Sr. Ruth Schönenberger has been prioress of the monastery of the Missionary Benedictine Sisters of Tutzing, a community of 70 nuns in the German province of Bavaria, since 2015. Schönenberger is also responsible for Benedictine communities in Bernried, also in Bavaria, and Dresden, in Saxony.
The Missionary Benedictine Sisters of Tutzing was founded in 1885. Today, it has 1,300 sisters in 19 countries.
GSR: Sister Ruth, in a recent interview, you called for real gender equality in the Catholic Church. Has this anything to do with the recent publication of many cases of abused women, including religious women? Have we reached a turning point?
Schönenberger: The question of equality of women was already a topic at the Second Vatican Council. It is not a new one. The discovery of the numerous cases of abuse has certainly uncovered terrible things. Now, it must be clear that we cannot go on like before. It is not possible.
The chairman of the German bishops' conference, Cardinal Reinhard Marx, clearly took a stand in his statement to the Synod of Bishops on Oct. 11, 2018, at the Vatican, when he said: "And for the sake of our own credibility, we must involve women at all levels of the Church, from the parish to the levels of the diocese, the Bishops' Conference, and thus in the Vatican, more in leadership tasks. We really ought to wish this and implement it."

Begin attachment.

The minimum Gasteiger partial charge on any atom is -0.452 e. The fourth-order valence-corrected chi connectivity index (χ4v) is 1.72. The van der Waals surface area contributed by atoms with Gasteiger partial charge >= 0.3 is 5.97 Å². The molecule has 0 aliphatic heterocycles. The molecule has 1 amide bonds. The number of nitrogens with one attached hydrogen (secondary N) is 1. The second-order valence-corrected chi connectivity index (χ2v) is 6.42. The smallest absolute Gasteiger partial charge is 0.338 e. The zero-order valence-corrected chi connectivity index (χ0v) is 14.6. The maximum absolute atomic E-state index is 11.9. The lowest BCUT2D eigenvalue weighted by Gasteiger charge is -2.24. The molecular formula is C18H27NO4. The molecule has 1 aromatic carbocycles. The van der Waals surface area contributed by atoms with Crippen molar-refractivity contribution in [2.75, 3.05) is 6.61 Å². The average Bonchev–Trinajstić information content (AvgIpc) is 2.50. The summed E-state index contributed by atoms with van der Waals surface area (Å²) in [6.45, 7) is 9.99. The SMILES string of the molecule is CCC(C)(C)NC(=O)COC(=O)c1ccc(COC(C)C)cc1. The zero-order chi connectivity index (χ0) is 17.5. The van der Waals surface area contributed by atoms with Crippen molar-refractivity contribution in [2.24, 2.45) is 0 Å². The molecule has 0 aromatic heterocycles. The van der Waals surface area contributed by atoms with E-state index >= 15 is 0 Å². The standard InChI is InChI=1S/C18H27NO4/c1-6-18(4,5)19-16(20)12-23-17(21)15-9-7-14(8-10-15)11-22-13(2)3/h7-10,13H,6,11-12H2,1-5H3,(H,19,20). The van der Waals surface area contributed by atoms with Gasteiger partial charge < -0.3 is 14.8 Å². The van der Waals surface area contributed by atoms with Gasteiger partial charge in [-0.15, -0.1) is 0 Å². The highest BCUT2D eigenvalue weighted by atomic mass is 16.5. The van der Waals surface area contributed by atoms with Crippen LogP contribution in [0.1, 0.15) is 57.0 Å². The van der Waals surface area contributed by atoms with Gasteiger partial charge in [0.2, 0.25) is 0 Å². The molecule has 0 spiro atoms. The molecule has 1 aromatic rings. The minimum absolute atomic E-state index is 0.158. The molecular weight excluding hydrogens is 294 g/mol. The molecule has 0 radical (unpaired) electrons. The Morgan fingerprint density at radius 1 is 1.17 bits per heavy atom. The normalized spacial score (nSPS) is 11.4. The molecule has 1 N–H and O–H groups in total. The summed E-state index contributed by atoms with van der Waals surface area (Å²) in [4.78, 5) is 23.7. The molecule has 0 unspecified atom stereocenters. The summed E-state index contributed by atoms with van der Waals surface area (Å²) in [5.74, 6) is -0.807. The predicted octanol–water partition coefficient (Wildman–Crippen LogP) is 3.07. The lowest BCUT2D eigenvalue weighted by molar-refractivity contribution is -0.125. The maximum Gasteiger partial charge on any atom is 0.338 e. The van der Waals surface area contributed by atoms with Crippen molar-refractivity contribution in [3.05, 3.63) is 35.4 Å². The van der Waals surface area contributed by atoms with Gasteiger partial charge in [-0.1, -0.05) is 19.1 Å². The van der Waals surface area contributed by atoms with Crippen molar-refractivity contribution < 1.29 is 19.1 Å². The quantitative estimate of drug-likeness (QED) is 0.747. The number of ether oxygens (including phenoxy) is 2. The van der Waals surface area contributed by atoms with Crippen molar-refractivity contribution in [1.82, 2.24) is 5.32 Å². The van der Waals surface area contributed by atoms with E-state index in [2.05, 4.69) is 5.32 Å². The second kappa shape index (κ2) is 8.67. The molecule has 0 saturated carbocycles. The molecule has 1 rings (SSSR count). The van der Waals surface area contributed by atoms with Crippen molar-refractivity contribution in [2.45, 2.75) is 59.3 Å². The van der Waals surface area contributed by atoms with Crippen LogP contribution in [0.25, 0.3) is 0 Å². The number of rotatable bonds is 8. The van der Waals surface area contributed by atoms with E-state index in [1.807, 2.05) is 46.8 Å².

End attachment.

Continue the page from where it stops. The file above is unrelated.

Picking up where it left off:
Cardinal Marx has set this turning point, and now it is time to act.
The Catholic Church has always worked as a rigid institution where authority is preferred to dialogue. Why should this change?
In the past centuries, the church has put too much value on unity and has too little appreciated diversity. I think we have a fairly legalistic church that is very much shaped by laws and regulations. That is not how I experience Jesus.
In a community like mine, I do not lead alone, but with my sisters. In the past years, we have learned to discuss more and more topics together.
It is just as important that everyone can and should contribute. Community is something I have to get involved with. I believe that we will only continue in the church if we all bring in our very different facets. We just had a general chapter on how we are different and yet one.
I find it very precious that we no longer have this rigid, hierarchical system. But it is also clear that at the end of the day, somebody has to decide.
In the church, men hold all the power because only they can be ordained. Why is that, in your opinion, less and less acceptable?
I take for granted that a woman can also be ordained. I do not understand the reasons against it. I am surprised that the presence of Christ is reduced to being a man. We have here also qualified theologians who only lack consecration — nothing else. I often wonder why this differentiation is made based on sex and not qualifications and further education.
One should look for who is qualified for this task. Our current image of the priest is fundamentally revised. Sometimes I wonder that priests are not resisting the development that is happening to them at the moment.
I cannot understand why women and men cannot mutually recognize each other as equal. I find the fact that all over the world the power is in the hands of men very worrying. Why haven't we learned to handle it better?
We should not be afraid of each other. We have to make sure real steps are taken toward equality and not only half-measures, such the diaconate for women.
If women were ordained, do you think that a eucharistic celebration would be different with a woman as leader?